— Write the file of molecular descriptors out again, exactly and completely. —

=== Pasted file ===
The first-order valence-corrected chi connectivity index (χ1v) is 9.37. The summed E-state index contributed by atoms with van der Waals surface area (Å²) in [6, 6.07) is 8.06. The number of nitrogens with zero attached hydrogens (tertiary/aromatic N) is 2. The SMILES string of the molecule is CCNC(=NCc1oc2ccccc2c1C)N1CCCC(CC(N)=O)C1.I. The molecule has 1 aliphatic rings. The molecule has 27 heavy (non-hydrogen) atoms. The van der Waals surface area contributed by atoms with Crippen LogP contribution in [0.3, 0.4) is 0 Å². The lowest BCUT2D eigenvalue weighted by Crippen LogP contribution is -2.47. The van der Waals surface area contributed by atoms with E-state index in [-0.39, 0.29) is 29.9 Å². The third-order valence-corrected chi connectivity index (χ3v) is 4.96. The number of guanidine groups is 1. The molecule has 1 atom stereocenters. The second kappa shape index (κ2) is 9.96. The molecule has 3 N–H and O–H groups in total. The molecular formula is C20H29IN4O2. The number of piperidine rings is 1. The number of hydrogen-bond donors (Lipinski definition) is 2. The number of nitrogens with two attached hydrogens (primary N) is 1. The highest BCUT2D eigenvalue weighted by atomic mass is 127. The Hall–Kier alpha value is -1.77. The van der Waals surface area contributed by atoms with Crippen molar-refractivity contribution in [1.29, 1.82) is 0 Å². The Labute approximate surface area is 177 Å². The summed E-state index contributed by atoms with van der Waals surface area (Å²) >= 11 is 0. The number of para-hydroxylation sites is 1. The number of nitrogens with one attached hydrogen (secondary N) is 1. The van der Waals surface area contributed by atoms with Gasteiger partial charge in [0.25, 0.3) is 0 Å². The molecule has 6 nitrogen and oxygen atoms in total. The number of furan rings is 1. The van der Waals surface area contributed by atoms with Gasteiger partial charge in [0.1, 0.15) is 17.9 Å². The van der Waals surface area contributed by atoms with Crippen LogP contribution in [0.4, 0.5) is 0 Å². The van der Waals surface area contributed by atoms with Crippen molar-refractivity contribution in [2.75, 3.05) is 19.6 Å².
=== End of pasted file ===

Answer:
The first-order valence-corrected chi connectivity index (χ1v) is 9.37. The summed E-state index contributed by atoms with van der Waals surface area (Å²) in [6, 6.07) is 8.06. The number of nitrogens with zero attached hydrogens (tertiary/aromatic N) is 2. The SMILES string of the molecule is CCNC(=NCc1oc2ccccc2c1C)N1CCCC(CC(N)=O)C1.I. The molecule has 1 aliphatic rings. The molecule has 27 heavy (non-hydrogen) atoms. The van der Waals surface area contributed by atoms with Crippen LogP contribution in [0.3, 0.4) is 0 Å². The lowest BCUT2D eigenvalue weighted by Crippen LogP contribution is -2.47. The van der Waals surface area contributed by atoms with E-state index in [-0.39, 0.29) is 29.9 Å². The third-order valence-corrected chi connectivity index (χ3v) is 4.96. The number of guanidine groups is 1. The molecule has 1 atom stereocenters. The second kappa shape index (κ2) is 9.96. The molecule has 3 N–H and O–H groups in total. The molecular formula is C20H29IN4O2. The number of piperidine rings is 1. The number of hydrogen-bond donors (Lipinski definition) is 2. The number of nitrogens with two attached hydrogens (primary N) is 1. The highest BCUT2D eigenvalue weighted by atomic mass is 127. The Hall–Kier alpha value is -1.77. The van der Waals surface area contributed by atoms with Crippen molar-refractivity contribution in [1.29, 1.82) is 0 Å². The Labute approximate surface area is 177 Å². The summed E-state index contributed by atoms with van der Waals surface area (Å²) >= 11 is 0. The number of para-hydroxylation sites is 1. The number of nitrogens with one attached hydrogen (secondary N) is 1. The van der Waals surface area contributed by atoms with Gasteiger partial charge in [0.25, 0.3) is 0 Å². The molecule has 6 nitrogen and oxygen atoms in total. The number of furan rings is 1. The van der Waals surface area contributed by atoms with Gasteiger partial charge in [0.1, 0.15) is 17.9 Å². The van der Waals surface area contributed by atoms with Crippen LogP contribution in [0.4, 0.5) is 0 Å². The van der Waals surface area contributed by atoms with Crippen molar-refractivity contribution in [2.75, 3.05) is 19.6 Å².